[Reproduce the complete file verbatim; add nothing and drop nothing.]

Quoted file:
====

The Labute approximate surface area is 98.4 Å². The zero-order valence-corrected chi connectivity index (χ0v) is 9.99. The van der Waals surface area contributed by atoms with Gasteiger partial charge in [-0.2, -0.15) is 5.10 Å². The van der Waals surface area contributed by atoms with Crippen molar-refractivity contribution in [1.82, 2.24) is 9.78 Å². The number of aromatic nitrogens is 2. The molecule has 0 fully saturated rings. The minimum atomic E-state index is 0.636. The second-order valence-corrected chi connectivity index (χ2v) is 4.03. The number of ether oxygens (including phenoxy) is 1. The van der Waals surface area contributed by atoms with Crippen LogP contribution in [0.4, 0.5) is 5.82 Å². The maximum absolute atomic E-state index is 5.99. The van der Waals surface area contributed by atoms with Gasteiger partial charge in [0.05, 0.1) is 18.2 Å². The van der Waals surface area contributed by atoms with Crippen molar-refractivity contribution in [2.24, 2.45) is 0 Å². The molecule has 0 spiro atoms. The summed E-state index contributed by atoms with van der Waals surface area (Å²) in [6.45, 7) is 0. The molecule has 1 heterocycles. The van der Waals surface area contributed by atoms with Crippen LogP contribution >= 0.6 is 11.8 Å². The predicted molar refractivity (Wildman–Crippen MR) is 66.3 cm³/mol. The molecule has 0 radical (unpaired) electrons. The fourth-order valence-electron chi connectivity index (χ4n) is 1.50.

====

The Labute approximate surface area is 98.4 Å². The zero-order valence-corrected chi connectivity index (χ0v) is 9.99. The van der Waals surface area contributed by atoms with Gasteiger partial charge in [-0.2, -0.15) is 5.10 Å². The van der Waals surface area contributed by atoms with Crippen molar-refractivity contribution in [1.82, 2.24) is 9.78 Å². The number of aromatic nitrogens is 2. The molecule has 0 fully saturated rings. The minimum atomic E-state index is 0.636. The second-order valence-corrected chi connectivity index (χ2v) is 4.03. The number of ether oxygens (including phenoxy) is 1. The van der Waals surface area contributed by atoms with Crippen LogP contribution in [0.4, 0.5) is 5.82 Å². The maximum absolute atomic E-state index is 5.99. The van der Waals surface area contributed by atoms with Gasteiger partial charge in [0.05, 0.1) is 18.2 Å². The van der Waals surface area contributed by atoms with Crippen molar-refractivity contribution in [2.24, 2.45) is 0 Å². The molecule has 0 spiro atoms. The summed E-state index contributed by atoms with van der Waals surface area (Å²) in [6.45, 7) is 0. The molecule has 1 heterocycles. The van der Waals surface area contributed by atoms with Crippen LogP contribution >= 0.6 is 11.8 Å². The predicted molar refractivity (Wildman–Crippen MR) is 66.3 cm³/mol. The molecule has 0 radical (unpaired) electrons. The fourth-order valence-electron chi connectivity index (χ4n) is 1.50.